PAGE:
Rather than just disappearing into subspace, KMC's "trailer" opens up into a battle platform. Boy, that sounds familiar, doesn't it? Looks familiar, too! The sides hinge out, there's a ramp at one end and even a cannon, and every inch of it is sculpted with as much detail as the space will allow. The cannon rotates, raises, and can even be broken down into a few different configurations.
For instance, when you first open
the thing, the cannon is huge! But two pieces of the barrel are used to create a jetpack for Prime, so away they go. When they're gone, they reveal a telescoping lance that can combine with the former tip of the cannon to become a handheld weapon. If you don't like the remaining cannon looking so shrimpy, maybe you'd like to forgo the jetpack and have the spear sticking out of the barrel as a super gun. The choice is yours!
The train's smokestack becomes KMC's gun, and it looks very similar to the classic version. If you really want to put the "knight" in "Knight Morpher," give him the lance and the included shield, and attach the removable slatted visor, and he'll be ready to play A Cybernetic Yankee in King Arthur's Court. So that he can properly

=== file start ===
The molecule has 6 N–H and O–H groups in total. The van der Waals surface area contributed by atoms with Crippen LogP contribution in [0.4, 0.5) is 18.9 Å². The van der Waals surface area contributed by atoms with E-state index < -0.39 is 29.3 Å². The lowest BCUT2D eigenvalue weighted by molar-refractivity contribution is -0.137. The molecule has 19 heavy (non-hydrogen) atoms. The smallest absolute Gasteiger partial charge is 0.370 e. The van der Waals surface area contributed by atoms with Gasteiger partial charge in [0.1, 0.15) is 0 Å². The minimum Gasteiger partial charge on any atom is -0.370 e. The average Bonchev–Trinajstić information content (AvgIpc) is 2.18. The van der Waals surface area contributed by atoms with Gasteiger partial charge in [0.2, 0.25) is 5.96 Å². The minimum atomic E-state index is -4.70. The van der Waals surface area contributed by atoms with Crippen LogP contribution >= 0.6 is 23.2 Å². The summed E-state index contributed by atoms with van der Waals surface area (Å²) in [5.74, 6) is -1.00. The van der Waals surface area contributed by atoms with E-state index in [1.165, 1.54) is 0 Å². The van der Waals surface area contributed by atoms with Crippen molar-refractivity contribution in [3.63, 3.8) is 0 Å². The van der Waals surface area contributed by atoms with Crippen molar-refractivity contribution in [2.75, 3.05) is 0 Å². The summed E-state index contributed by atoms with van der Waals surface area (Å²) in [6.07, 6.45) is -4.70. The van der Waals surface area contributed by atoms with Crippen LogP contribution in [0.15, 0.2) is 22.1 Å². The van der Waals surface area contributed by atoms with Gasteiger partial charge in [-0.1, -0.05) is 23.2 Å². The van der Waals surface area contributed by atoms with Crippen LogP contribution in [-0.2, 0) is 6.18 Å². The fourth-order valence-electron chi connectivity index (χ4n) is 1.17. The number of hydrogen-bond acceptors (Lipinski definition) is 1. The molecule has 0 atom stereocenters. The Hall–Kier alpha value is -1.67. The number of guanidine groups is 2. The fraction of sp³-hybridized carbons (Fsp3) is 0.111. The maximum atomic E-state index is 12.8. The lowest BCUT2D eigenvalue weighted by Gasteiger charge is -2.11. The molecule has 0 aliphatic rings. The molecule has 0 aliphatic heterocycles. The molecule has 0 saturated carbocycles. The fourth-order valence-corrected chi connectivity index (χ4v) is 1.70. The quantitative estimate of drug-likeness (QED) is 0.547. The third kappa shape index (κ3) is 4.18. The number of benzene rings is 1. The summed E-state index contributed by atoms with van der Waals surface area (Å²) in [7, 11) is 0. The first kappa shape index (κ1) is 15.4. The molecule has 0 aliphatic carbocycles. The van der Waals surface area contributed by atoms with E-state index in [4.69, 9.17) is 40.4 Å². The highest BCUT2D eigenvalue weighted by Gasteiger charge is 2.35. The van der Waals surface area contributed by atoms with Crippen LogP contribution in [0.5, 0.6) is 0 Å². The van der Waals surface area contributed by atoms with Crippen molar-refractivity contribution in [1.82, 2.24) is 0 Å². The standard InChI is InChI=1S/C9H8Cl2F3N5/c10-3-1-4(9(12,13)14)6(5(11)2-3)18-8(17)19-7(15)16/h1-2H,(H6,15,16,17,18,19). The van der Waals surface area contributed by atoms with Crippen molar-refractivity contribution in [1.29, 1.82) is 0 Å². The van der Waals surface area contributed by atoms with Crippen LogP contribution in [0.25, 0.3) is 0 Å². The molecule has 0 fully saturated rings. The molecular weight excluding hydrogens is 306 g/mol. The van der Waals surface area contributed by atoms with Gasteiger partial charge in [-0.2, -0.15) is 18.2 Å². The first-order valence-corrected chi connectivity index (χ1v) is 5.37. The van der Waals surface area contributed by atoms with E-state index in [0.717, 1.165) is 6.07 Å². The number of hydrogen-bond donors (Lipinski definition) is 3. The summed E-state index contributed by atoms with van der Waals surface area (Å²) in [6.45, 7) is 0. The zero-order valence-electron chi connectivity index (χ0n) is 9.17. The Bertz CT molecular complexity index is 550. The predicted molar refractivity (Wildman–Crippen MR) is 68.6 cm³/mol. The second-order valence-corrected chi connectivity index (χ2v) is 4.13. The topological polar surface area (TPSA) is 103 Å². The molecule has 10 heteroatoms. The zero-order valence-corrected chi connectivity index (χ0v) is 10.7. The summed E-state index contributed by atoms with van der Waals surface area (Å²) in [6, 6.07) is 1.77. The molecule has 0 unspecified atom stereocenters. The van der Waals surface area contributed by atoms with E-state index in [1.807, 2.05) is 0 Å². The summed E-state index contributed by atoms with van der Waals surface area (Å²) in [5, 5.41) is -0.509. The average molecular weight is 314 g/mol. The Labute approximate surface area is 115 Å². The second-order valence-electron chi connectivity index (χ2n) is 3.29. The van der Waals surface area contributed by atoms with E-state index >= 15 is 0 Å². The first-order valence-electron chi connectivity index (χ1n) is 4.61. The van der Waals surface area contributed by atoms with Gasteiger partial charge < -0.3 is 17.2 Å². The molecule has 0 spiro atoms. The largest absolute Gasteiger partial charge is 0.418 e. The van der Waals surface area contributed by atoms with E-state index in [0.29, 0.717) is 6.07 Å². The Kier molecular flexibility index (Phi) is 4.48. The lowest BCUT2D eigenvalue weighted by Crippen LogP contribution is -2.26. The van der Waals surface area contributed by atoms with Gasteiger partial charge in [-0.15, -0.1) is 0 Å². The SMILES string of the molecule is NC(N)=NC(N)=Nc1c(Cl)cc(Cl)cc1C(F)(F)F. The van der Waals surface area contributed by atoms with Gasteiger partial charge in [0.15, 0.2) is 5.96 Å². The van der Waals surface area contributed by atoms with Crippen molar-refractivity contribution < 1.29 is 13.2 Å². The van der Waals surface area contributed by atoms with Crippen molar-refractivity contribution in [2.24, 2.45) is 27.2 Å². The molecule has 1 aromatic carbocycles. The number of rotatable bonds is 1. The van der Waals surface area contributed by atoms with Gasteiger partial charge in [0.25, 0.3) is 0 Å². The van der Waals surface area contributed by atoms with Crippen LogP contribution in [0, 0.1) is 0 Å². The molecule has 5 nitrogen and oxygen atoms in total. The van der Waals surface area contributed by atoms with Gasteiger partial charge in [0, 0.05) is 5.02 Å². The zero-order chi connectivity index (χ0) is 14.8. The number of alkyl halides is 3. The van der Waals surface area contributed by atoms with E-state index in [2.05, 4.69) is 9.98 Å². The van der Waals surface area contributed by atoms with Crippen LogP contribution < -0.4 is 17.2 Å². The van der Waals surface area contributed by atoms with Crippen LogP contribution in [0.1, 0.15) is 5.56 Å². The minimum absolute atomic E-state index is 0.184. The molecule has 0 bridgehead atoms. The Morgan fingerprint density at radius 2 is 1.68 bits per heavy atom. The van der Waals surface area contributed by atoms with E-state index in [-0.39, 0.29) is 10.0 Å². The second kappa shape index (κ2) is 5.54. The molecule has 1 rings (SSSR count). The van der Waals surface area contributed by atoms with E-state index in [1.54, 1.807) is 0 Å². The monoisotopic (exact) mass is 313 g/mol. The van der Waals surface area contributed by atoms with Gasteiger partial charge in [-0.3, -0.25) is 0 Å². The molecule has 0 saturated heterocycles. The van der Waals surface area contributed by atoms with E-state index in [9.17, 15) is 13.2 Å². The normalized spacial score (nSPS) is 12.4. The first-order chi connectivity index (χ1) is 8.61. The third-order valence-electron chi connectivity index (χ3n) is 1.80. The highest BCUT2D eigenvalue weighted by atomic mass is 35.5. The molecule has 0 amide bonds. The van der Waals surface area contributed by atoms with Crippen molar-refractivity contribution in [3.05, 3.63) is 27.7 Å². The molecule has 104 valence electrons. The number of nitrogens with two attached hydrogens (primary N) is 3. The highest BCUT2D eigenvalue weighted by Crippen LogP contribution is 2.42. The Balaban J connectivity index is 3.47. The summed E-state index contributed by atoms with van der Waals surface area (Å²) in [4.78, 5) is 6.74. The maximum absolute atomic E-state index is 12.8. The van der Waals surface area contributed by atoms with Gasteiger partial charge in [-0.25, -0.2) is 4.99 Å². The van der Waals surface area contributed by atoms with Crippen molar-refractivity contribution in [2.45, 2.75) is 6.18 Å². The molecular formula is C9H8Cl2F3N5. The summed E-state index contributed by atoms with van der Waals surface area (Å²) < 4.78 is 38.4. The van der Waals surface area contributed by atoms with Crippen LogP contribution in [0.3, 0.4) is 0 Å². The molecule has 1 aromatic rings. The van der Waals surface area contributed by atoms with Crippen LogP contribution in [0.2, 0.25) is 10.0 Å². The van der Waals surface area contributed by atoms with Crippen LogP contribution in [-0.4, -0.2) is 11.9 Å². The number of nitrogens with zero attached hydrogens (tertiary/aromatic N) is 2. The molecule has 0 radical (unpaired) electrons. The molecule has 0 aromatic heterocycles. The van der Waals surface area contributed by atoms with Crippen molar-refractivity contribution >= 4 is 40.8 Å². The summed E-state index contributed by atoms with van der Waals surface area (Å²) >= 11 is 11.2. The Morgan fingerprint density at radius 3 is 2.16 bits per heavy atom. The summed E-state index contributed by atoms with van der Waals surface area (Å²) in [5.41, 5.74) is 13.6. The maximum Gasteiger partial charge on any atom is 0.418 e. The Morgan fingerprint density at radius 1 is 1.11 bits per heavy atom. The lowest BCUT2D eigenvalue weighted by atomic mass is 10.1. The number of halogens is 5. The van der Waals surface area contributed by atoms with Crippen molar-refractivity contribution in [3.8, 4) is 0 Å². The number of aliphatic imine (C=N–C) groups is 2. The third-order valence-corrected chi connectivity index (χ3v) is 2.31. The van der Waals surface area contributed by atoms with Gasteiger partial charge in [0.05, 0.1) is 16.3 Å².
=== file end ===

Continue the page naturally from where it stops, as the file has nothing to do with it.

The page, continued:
hold the lance (ie, like a jouster tilting on the list), there are extra fists stored beneath the battle platform. These fists are molded with a slight downward angle, so whichever accessory you want him to hold can be tipped forward. Just be warned: the wrist pegs are already showing stress marks, and the fit of weapons in the hand is indescribably tight; once you put a weapon in the tilted hand, you might not get it back.
If you want to get technical, Optimus Prime didn't really appear in Hearts of Steel - he was in the icy prologue, but wasn't one of the Autobots who woke up and took part in the
story proper. However, series artist Guido Guidi did work up a design for Prime, and that concept art is what this fan-made toy is based on. There are some quality issues present - apparently a lot of people have gotten figures missing their hands, and mine is lacking one of the small tabs that locks the shoulder in place - but the materials and construction are nearly on-par with real releases, and the overall design is improved from the model kit version.
The $85 asking price is high for what
you get, but it's a version of the character Hasbro will never, ever make. I'm an absolute sucker for trains, especially old steam engines, so getting one that turns into Optimus Prime is, like, 8-year-old yo go re's dream toy. If you look under the back of the cab, there's a hitch there designed to connect... nothing, yet. But it does suggest that Mastermind Creations wants to do more train-based TFs-- sorry, train-based Knight Morphers, and if that's the case, Knight Morpher Commander has me looking forward to it.
Still don't understand the red wheels, though.